On a cold winter afternoon in 1960, my wife and I pored over blueprints in the Grand Street office of the United Housing Federation, a nonprofit foundation created after the war with the support of organized labor to build middle-income cooperative housing in New York City. Backed by the International Ladies Garment Workers Union (ILGWU), the UHF had recently begun building a large co-op in Chelsea. By 1960, the city’s apartment shortage seemed permanent, and Harriet and I had borrowed the $500 deposit needed for the privilege of studying blueprints and selecting an apartment. We finally settled on Apartment 9B at Penn South, 365 West Twenty-Fifth Street, and, a year and a half later, moved into a master bedroom of eighteen by twelve, a second bedroom of fifteen by eleven, an L-shaped living room, a small entrance foyer, a bathroom, a kitchen “big enough to eat in,” and a terrace from which, a minute after we walked inside, we stared at an ocean liner, its long grace framed between massive Eleventh Avenue warehouses, as it sailed down Paul Goodman’s “lordly Hudson.”
Forty-three years later, I find it difficult to recapture our joy on that May morning in 1962 when we left a small studio at 166 West Twenty-Second Street to take possession of Apartment 9B. A move two avenues west and three blocks north was, we felt, our reward for those exhausting hours spent apartment hunting in Manhattan, the borough that outer-borough New Yorkers like us called “the real city.” A week before we moved to Penn South, Harriet learned she was pregnant. But if five years of transforming living-room couch to bed each night hadn’t soured us on the city, pregnancy wasn’t going to either.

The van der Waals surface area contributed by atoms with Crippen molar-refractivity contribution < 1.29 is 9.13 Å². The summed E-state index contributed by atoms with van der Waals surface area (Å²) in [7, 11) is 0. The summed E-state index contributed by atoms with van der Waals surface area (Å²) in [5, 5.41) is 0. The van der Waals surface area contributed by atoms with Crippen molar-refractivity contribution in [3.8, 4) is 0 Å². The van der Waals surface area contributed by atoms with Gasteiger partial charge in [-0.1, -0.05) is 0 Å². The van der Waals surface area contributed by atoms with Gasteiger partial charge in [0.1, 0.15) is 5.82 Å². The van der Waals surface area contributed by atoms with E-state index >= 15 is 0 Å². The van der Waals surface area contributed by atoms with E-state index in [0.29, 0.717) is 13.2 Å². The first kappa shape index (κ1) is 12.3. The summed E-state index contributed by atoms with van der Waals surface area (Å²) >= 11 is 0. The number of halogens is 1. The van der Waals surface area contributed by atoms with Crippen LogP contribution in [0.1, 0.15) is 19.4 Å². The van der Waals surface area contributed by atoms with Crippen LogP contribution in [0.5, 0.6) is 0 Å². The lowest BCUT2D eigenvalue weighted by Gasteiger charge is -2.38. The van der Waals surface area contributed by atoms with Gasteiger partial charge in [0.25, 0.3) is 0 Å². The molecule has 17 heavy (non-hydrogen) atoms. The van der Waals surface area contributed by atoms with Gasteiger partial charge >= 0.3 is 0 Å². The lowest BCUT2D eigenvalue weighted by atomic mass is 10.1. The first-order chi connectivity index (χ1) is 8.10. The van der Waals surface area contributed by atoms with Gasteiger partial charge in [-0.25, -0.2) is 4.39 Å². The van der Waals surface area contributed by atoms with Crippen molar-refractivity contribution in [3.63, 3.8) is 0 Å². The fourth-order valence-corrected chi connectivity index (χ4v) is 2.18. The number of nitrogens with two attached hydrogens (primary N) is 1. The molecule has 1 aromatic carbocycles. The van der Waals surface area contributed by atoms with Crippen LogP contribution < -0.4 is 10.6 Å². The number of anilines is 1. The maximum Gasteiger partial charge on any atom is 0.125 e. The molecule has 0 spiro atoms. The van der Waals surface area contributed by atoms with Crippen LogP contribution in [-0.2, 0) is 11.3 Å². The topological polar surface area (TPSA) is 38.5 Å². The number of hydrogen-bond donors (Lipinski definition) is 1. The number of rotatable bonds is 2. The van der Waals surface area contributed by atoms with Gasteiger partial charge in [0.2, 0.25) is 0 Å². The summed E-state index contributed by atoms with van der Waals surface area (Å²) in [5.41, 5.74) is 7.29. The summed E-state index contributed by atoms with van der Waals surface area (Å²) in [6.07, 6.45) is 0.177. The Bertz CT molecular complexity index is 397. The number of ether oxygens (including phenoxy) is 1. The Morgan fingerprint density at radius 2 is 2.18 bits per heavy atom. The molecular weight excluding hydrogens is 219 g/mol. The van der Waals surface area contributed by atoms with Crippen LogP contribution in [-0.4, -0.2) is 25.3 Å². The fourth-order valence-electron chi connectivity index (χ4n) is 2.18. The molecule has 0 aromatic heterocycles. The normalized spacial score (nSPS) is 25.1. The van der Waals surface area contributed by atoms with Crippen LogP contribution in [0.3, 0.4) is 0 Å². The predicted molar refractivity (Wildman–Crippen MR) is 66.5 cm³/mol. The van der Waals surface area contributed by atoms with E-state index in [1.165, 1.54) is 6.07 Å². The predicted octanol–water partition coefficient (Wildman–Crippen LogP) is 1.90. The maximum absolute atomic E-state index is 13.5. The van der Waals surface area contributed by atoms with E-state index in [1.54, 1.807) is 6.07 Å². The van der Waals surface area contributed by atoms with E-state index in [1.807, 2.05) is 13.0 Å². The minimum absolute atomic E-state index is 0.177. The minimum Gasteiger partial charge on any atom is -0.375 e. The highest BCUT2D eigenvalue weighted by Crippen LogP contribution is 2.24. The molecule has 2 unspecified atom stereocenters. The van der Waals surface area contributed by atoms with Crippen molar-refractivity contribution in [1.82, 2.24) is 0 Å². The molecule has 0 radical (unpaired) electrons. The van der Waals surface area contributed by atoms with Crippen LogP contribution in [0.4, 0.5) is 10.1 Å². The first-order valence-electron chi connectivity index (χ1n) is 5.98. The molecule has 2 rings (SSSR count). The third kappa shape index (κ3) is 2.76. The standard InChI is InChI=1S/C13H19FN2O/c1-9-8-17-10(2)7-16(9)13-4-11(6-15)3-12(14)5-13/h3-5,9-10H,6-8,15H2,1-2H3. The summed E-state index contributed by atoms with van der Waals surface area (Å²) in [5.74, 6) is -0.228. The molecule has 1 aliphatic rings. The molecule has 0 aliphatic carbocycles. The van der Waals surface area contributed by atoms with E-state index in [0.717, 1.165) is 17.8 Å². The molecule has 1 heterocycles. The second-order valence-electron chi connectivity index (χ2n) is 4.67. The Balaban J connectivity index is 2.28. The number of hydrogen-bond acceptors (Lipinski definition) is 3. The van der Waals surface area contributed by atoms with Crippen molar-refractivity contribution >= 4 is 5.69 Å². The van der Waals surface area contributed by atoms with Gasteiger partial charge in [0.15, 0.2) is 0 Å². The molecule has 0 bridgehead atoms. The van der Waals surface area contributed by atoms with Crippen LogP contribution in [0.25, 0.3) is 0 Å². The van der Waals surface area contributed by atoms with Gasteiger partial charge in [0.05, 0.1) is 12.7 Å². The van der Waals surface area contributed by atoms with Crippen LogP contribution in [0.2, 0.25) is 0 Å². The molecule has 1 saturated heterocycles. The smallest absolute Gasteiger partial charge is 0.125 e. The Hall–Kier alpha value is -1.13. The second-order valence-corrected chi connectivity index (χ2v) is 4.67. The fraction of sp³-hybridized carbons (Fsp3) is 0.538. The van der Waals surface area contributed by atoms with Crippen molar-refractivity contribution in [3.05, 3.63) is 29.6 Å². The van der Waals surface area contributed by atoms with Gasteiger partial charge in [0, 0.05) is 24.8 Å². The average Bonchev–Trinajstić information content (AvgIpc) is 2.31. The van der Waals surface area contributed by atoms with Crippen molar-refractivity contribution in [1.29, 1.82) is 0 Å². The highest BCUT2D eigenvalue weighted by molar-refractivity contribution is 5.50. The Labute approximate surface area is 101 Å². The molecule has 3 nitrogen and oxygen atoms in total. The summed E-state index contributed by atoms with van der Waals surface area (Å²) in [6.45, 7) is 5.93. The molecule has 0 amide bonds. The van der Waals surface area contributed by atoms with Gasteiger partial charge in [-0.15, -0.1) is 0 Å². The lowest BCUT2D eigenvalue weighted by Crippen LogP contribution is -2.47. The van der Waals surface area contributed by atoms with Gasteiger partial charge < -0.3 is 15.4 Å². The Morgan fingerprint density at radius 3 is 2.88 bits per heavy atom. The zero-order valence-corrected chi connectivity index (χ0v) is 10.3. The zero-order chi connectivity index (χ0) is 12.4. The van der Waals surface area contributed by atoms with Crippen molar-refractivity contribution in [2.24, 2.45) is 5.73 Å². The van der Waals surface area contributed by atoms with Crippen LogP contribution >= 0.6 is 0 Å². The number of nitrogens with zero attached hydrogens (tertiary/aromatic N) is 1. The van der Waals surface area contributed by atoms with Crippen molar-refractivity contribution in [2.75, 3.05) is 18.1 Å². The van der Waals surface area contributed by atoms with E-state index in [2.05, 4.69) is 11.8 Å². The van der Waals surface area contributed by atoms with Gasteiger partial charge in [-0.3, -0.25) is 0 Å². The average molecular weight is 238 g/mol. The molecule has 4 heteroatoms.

For born-and-bred New Yorkers, geography is destiny. Yet geography shouldn’t sustain the identity of a man of seventy-two. I am, after all, son and brother, father and grandfather, husband, teacher, writer, cripple. Only nothing defines me as accurately as New Yorker. This city is the measure of the real and the unreal for me, where a crack in a sidewalk unseen for fifty years is as vivid in the mind’s eye as the face of the first girl I ever kissed. And why not? If Proust could reconstruct the past with a cookie, why can’t a city junkie pledge sidewalk, subway, and street to memory? Because my wife and I are so exclusively products of this city, no investment has affected our lives as much as our decision to borrow $3,250 from the Amalgamated Bank on Union Square, the city’s labor bank, to buy that apartment in Penn South. (The co-op’s official name is the even more prosaic Mutual Redevelopment Houses, Inc.) Almost a full year would pass before all ten co-op buildings were occupied. By then, our son Mark was four months old. And he already had what neither of his parents had ever had growing up in this city, a bedroom of his own.
ORGANIZED LABOR in general and the ILGWU in particular were powerful forces in the New York of the...
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